A confidential information memorandum (CIM), sometimes called a confidential offering memorandum (COM), or even private placement memorandum (PPM), is used in sell-side research to offer prospective buyers insights into a company’s operations and finances. In private equity research, the CIM may be presented as a disclosure document for prospective buyers during an auction.  

Unlike many other documents and files created and shared during the mergers and acquisitions process, a CIM does not have to follow a specific format. It can range from 50 to 150 pages (more or less) and may or may not include elements such as: 

  • Graphs.
  • Tables.
  • Spreadsheets.
  • Photos. 
  • Videos.
  • Text.

Understandably, with so many different elements to share, all under confidentiality agreements, having a secure way to create, store and share the files and information is crucial. 

Who Researches and Compiles the CIM? 

If you’re on the sell side of a private equity deal, you’ll hire a firm to prepare the CIM for prospective buyers to review. Company executives or employees rarely create the CIM on their own, but rather turn to an investment banking team to compile the necessary information and to paint the company in the best light to buyers.

At its heart, the CIM is a marketing document, but it must also be completely factual. By enlisting an outside firm to create the document, you can be sure the document touches on key considerations potential buyers will want to know. You also want to make sure the document reaches your target market of buyers and does not reveal information you would not want to be shared with firms that, ultimately, may choose not to go through with the M&A deal.  

Basics of a Confidential Information Memorandum for Equity Research

A CIM for private equity deals or the sale of a company includes a number of elements ranging from executive biographies to financial projections and other key data needed to complete financial due diligence. How those who are compiling the sell-side research choose to structure the information depends on what factors they want to highlight and what elements they might want to downplay.  

In general, a CIM may include:  

  • Company overview and history.
  • Products and services.
  • Market and industry overview.
  • Organizational structure.
  • Sales, marketing and management bios.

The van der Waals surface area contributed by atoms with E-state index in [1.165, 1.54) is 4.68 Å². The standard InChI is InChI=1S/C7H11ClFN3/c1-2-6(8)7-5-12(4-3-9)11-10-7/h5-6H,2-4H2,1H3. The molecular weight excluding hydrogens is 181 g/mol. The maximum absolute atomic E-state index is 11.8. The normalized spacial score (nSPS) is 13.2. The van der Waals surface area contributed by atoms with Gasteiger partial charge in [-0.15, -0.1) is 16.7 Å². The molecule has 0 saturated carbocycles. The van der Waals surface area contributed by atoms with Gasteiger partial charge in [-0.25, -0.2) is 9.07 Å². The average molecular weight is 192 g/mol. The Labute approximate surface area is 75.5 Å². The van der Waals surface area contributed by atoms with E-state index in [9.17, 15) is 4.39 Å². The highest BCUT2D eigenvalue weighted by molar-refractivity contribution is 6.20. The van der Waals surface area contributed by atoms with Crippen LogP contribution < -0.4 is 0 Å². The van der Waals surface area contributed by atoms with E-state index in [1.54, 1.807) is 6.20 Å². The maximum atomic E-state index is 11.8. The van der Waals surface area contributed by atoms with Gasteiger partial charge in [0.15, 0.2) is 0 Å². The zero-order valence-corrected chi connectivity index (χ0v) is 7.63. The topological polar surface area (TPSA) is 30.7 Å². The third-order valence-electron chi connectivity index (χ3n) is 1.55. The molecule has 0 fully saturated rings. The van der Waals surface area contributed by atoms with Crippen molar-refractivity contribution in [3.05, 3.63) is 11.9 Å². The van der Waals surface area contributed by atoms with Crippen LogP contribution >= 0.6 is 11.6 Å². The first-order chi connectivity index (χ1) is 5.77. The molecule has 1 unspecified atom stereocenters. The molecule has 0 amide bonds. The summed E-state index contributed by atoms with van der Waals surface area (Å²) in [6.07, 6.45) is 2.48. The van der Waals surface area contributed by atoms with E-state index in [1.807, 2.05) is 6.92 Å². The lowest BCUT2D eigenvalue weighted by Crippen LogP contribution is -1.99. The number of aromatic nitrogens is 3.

• Financial results and projections.
  • Principal assets.
  • Suppliers and vendors.
  • Technology, intellectual property and other assets.

The CIM should include relevant details, facts and figures that would entice a buyer to complete the merger or acquisition and show the buying company how to get the most value from their investment. 

What Is Not Included in a CIM? 

A CIM is not a legal contract. It also does not include a company’s valuation. It may hold back information that prospective buyers could use against the company — either to kill the M&A deal or to compete with the company in the future if the deal doesn’t go through. 

For instance, the CIM may include financials that are already available for a publicly-traded company, but it may or may not include specific, detailed information about the company’s IP, technology and human resource capital (beyond short summaries of the sales, marketing and executive teams).  

How Is a Teaser Different From a CIM?

Before a prospective buyer signs a non-disclosure agreement (NDA) and gains access to a CIM, they will likely review a teaser. This document is a whitewashed, quick summary of the CIM. It does not include the company’s name but may include: 

  • Financial data.
  • An opportunity analysis.
  • Future projections.
  • Summary of the target market and industry.

This information can help those on the buyer side of equity research narrow down their prospects for M&A deals. 

How Your CIM Affects the M&A Process

The CIM is the first step in the due diligence process for M&A deals. The company on the buy side has approved the teaser and has interest in acquiring the company in question, and now digs deeper to explore the full market potential and financial projections.  

If your CIM doesn’t entice them to move forward to explore the rest of your documentation, the deal could fall flat immediately. And if it’s difficult to access, understand or follow, it could paint the company in a poor light. With this in mind, you want to give prospective buyers just enough details to want to move forward, without revealing anything competitors could use to gain the upper hand. 

Why You Need a Virtual Data Room for Your CIM Documentation 

With so many moving parts and people involved in the process of creating a CIM, confidentiality and security are important at every step. Not only will company leaders and your investment firm require seamless access to read and revise documents, but — ultimately — third parties require secure access. 

CapLinked offers virtual data room services for every step of the M&A process. With the capabilities to grant and revoke access at any time, track file changes and ensure the security of documents, creating and sharing CIMs can be easier with CapLinked virtual data rooms.                                                          

Dawn Allcot is a full-time freelance writer and content marketing expert specializing in technology, business and finance. 


Thomson Reuters Practical Law – Glossary: Confidential Information Memorandum

MelCap Partners, LLC – What Is a Sell-Side Confidential Information Memorandum and Why Is It an Important Document?